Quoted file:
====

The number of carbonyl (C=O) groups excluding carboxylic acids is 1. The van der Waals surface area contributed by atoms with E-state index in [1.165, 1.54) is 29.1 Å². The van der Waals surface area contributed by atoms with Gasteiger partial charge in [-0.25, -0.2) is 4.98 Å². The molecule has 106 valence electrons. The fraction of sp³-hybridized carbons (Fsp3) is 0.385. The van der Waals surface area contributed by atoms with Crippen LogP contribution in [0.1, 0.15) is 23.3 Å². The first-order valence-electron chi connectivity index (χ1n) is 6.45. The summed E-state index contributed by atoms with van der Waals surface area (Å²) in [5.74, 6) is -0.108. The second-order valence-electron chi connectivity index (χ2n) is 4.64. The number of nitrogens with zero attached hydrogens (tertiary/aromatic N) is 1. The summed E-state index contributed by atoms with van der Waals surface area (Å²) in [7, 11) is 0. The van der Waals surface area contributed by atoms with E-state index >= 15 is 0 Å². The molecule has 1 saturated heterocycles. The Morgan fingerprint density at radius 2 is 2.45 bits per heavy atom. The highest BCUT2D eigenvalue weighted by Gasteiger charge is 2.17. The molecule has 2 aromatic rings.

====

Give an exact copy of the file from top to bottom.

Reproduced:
The number of carbonyl (C=O) groups excluding carboxylic acids is 1. The van der Waals surface area contributed by atoms with E-state index in [1.165, 1.54) is 29.1 Å². The van der Waals surface area contributed by atoms with Gasteiger partial charge in [-0.25, -0.2) is 4.98 Å². The molecule has 106 valence electrons. The fraction of sp³-hybridized carbons (Fsp3) is 0.385. The van der Waals surface area contributed by atoms with Crippen LogP contribution in [0.1, 0.15) is 23.3 Å². The first-order valence-electron chi connectivity index (χ1n) is 6.45. The summed E-state index contributed by atoms with van der Waals surface area (Å²) in [5.74, 6) is -0.108. The second-order valence-electron chi connectivity index (χ2n) is 4.64. The number of nitrogens with zero attached hydrogens (tertiary/aromatic N) is 1. The summed E-state index contributed by atoms with van der Waals surface area (Å²) in [7, 11) is 0. The van der Waals surface area contributed by atoms with E-state index >= 15 is 0 Å². The molecule has 1 saturated heterocycles. The Morgan fingerprint density at radius 2 is 2.45 bits per heavy atom. The highest BCUT2D eigenvalue weighted by Gasteiger charge is 2.17. The molecule has 2 aromatic rings.